reduce the surplus over the time periods specified in the House 
pay-as-you-go rule. The reconciliation instructions provided in 
title II of the House resolution satisfy the requirement of 
clause 7 of rule XXI of the House of Representatives.
Conference Agreement
      The conference agreement includes reconciliation 
instructions.
      For the Senate, Sec. 201 of the conference agreement 
provides reconciliation instructions to the Committee on 
Finance and Committee on Health, Education, Labor, and Pensions 
to report changes in laws within their jurisdiction that reduce 
the deficit by $1,000,000,000 each for the period of fiscal 
years 2009 through 2014. The deadline for these committees to 
report legislation complying with their instructions is October 
15, 2009.
      For the House, Sec. 202 of the conference agreement 
provides two sets of reconciliation instructions, one intended 
for health reform and one intended for education. The deadline 
for affected committees to report legislation complying with 
each set of instructions is October 15, 2009. The committees 
shall report reconciliation legislation directly to the House 
Committee on the Budget.
      Sec. 202(a), for health reform, instructs the Committee 
on Ways and Means, the Committee on Energy and Commerce, and 
the Committee on Education and Labor to report changes in laws 
to reduce the deficit by $1.0 billion for the period of fiscal 
years 2009 through 2014. Because of overlapping committee 
jurisdictions in the House with respect to health programs and 
related policies, the House Committee on the Budget assumes 
that legislation reported pursuant to Sec. 201(a) by the three 
named committees will, in combination, result in total net 
deficit reduction of at least $1.0 billion for the period of 
fiscal years 2009 through 2014.
      Sec. 202(b), for education, instructs the Committee on 
Education and Labor to report changes in laws to reduce the 
deficit by $1.0 billion for the period of fiscal years 2009 
through 2014.
      It is assumed that reconciliation will not be used for 
changes in legislation related to global climate change.

                             RESERVE FUNDS

      The Senate and House use reserve funds in connection with 
consideration of legislation that complies with each chamber's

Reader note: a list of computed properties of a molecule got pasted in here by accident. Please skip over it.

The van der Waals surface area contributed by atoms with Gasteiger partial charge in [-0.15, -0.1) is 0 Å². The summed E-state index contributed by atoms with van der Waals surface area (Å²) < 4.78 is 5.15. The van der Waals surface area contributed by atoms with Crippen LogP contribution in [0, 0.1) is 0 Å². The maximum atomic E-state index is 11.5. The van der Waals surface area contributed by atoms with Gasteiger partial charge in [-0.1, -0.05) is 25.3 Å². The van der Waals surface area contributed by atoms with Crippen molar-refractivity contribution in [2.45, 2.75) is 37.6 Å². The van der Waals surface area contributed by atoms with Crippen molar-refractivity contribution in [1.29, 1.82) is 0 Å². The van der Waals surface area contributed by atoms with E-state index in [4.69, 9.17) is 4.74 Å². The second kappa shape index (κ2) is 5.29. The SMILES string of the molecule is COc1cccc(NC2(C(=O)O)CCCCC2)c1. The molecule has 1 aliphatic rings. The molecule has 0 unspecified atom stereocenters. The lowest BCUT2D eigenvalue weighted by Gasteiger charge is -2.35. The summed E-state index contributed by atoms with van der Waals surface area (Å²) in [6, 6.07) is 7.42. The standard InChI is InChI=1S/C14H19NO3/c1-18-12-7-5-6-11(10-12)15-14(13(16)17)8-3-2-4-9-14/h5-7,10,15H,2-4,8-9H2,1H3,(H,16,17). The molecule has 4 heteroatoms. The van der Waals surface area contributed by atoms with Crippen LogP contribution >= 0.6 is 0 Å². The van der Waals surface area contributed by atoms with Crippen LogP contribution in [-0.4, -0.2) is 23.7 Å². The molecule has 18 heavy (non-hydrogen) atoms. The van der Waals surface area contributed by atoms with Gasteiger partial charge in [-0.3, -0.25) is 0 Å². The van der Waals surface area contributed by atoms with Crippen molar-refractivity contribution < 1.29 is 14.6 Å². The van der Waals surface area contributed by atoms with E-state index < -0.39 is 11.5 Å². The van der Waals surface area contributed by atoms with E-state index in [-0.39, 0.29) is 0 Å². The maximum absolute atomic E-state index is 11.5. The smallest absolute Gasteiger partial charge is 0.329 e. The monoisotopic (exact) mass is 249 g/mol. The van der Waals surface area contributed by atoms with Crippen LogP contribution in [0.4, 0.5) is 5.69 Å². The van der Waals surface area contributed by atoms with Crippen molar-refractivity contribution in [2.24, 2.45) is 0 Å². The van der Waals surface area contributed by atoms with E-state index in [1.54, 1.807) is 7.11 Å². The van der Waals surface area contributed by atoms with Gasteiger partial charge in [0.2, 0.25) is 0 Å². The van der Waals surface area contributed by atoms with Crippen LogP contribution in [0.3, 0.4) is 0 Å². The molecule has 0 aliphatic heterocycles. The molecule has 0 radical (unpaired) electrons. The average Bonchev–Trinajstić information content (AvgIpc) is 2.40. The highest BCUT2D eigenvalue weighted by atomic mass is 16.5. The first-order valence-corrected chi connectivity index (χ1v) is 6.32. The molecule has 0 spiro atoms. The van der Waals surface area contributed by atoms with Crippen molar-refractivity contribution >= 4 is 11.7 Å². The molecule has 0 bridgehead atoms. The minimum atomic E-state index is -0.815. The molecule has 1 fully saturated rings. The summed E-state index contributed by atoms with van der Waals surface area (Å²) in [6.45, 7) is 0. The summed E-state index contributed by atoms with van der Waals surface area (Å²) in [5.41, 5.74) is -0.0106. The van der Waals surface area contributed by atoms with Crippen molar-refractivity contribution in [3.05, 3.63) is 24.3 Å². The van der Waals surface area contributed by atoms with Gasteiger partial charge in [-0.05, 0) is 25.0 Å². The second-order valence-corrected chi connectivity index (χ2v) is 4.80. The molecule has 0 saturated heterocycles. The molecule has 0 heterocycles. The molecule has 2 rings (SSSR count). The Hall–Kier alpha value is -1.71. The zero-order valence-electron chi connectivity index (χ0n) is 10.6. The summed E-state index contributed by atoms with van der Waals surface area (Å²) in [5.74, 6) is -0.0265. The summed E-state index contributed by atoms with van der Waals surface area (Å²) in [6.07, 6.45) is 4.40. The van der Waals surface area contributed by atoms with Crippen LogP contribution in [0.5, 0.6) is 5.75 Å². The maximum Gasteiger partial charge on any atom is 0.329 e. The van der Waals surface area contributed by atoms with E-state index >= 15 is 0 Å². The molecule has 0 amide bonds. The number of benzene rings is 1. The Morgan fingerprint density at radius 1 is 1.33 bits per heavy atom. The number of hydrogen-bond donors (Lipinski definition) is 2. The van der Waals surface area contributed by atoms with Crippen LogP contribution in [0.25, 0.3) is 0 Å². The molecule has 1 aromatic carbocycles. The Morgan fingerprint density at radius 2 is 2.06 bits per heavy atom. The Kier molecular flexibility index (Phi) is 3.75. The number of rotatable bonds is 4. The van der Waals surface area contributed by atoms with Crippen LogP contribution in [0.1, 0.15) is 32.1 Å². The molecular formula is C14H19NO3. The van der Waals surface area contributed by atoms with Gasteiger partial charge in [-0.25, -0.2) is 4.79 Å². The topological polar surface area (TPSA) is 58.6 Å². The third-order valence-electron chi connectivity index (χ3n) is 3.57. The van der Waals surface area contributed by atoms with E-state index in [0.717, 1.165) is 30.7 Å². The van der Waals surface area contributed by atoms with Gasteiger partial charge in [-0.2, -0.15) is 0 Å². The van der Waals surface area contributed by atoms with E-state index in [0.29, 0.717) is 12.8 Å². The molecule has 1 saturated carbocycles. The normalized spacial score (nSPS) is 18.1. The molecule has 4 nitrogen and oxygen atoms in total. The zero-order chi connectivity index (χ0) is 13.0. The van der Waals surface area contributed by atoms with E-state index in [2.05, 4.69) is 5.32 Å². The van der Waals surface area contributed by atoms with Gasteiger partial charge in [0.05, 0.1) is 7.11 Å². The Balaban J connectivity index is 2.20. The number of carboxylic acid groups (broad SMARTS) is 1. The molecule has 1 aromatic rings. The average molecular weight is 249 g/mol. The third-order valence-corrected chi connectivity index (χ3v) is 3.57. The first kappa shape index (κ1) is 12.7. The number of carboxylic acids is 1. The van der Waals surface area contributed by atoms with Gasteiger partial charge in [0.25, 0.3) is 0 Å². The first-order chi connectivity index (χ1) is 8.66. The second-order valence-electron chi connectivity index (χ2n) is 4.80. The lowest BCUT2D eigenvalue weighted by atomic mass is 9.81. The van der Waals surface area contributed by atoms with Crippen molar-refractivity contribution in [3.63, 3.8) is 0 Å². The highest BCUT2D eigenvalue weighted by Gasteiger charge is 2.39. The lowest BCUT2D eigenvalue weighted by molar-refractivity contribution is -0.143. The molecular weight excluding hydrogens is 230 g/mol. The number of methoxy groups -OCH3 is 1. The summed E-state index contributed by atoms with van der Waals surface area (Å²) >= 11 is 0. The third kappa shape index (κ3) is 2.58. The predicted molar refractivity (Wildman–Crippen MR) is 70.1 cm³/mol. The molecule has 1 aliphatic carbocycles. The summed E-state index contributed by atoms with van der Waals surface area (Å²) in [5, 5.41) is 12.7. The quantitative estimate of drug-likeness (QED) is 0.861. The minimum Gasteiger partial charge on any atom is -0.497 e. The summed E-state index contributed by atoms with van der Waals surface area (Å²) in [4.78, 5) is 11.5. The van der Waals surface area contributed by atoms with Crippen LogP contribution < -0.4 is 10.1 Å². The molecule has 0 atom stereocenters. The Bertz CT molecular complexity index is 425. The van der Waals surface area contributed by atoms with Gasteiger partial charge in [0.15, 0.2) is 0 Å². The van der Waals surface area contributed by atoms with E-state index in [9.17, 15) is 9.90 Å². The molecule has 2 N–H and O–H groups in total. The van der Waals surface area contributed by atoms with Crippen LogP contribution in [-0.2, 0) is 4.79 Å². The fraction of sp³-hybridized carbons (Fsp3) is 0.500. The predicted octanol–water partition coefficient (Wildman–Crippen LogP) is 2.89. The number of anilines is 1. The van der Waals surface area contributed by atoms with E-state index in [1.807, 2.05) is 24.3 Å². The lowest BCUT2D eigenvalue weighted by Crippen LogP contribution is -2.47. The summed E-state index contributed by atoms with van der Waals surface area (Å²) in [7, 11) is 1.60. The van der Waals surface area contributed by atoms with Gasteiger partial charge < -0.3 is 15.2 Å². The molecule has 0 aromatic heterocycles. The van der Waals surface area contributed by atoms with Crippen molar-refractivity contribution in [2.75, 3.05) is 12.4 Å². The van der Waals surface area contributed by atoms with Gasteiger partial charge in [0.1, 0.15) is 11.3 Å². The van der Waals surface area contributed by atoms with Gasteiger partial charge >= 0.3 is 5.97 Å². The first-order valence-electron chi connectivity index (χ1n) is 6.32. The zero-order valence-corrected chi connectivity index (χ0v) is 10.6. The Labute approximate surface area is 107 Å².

rules. The conference agreement therefore contains reserve 
funds for the House and for the Senate to address the rules and 
procedures that apply in each chamber.
Senate-passed Resolution
            Sec. 201. Transform and modernize America's health care 
                    system
      (a) Transform and Modernize America's Health Care System: 
The Senate-passed resolution allows the Chairman of the Budget 
Committee to revise the levels in the resolution for one or 
more pieces of health reform legislation that expand affordable 
coverage, improve health care quality and health outcomes, and 
constrain costs, provided that such legislation is deficit-
neutral over the total of 2009-2019, reduces excess cost growth 
in health care spending, and is fiscally-sustainable over the 
long-term. The reserve fund reflects the eight principles for 
health reform outlined in the President's budget and provides 
maximum flexibility to the authorizing Committees to determine 
the appropriate level of spending and the offsets that may be 
required to pay for these investments.
      (b) Other Revisions: The Senate-passed resolution allows 
the Chairman of the Budget Committee to revise the levels in 
the resolution for one or more pieces of legislation in the 
following areas, provided it is deficit-neutral over the total 
of 2009-2014 and 2009-2019:
      (1) Physician Payments--legislation that increases the 
reimbursement rate for physician services under Medicare Part 
B.
      (2) Physician Training--legislation to encourage 
physicians to train in primary care residencies and ensure an 
adequate supply of residents and physicians.
      (3) Medicare Outpatient Therapy--legislation to improve 
the Medicare program for beneficiaries and protect access to 
outpatient therapy services (including physical therapy, 
occupational therapy, and speech-language pathology services) 
while protecting beneficiaries from associated premium 
increases.
      (4) Geographic Variation--legislation to promote Medicare 
payment policies that reward quality and efficient care and 
address geographic variation in spending.